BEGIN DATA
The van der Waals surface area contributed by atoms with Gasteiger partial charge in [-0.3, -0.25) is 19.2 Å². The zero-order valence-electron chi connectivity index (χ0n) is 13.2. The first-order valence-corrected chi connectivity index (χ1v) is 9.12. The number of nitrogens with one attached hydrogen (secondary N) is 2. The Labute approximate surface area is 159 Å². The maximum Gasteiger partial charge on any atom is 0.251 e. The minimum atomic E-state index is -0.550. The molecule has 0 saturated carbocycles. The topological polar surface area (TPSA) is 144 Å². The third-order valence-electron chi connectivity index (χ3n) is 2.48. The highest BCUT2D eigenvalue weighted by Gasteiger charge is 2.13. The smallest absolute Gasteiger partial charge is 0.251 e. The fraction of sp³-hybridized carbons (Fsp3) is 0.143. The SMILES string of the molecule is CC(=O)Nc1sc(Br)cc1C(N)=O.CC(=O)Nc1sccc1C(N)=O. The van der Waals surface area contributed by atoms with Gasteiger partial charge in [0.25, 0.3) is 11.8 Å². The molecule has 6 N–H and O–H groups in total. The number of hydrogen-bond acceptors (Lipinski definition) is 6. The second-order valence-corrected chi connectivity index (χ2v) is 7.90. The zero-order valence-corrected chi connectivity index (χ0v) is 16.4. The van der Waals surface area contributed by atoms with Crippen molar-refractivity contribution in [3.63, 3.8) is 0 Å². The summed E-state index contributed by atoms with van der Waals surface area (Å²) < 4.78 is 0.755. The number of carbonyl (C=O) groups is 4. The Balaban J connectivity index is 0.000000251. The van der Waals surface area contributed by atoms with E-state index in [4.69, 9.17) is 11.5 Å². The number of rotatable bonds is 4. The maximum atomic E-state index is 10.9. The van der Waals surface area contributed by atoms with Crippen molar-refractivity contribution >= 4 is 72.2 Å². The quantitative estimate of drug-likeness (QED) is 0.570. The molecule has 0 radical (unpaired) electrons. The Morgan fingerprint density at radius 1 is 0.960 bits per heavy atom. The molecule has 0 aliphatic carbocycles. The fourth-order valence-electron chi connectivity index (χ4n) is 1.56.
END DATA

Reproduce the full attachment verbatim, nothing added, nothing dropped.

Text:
The van der Waals surface area contributed by atoms with Gasteiger partial charge in [-0.3, -0.25) is 19.2 Å². The zero-order valence-electron chi connectivity index (χ0n) is 13.2. The first-order valence-corrected chi connectivity index (χ1v) is 9.12. The number of nitrogens with one attached hydrogen (secondary N) is 2. The Labute approximate surface area is 159 Å². The maximum Gasteiger partial charge on any atom is 0.251 e. The minimum atomic E-state index is -0.550. The molecule has 0 saturated carbocycles. The topological polar surface area (TPSA) is 144 Å². The third-order valence-electron chi connectivity index (χ3n) is 2.48. The highest BCUT2D eigenvalue weighted by Gasteiger charge is 2.13. The smallest absolute Gasteiger partial charge is 0.251 e. The fraction of sp³-hybridized carbons (Fsp3) is 0.143. The SMILES string of the molecule is CC(=O)Nc1sc(Br)cc1C(N)=O.CC(=O)Nc1sccc1C(N)=O. The van der Waals surface area contributed by atoms with Gasteiger partial charge in [0.25, 0.3) is 11.8 Å². The molecule has 6 N–H and O–H groups in total. The number of hydrogen-bond acceptors (Lipinski definition) is 6. The second-order valence-corrected chi connectivity index (χ2v) is 7.90. The zero-order valence-corrected chi connectivity index (χ0v) is 16.4. The van der Waals surface area contributed by atoms with Crippen molar-refractivity contribution in [3.63, 3.8) is 0 Å². The summed E-state index contributed by atoms with van der Waals surface area (Å²) < 4.78 is 0.755. The number of carbonyl (C=O) groups is 4. The Balaban J connectivity index is 0.000000251. The van der Waals surface area contributed by atoms with E-state index in [4.69, 9.17) is 11.5 Å². The number of rotatable bonds is 4. The maximum atomic E-state index is 10.9. The van der Waals surface area contributed by atoms with Crippen molar-refractivity contribution >= 4 is 72.2 Å². The quantitative estimate of drug-likeness (QED) is 0.570. The molecule has 0 radical (unpaired) electrons. The Morgan fingerprint density at radius 1 is 0.960 bits per heavy atom. The molecule has 0 aliphatic carbocycles. The fourth-order valence-electron chi connectivity index (χ4n) is 1.56.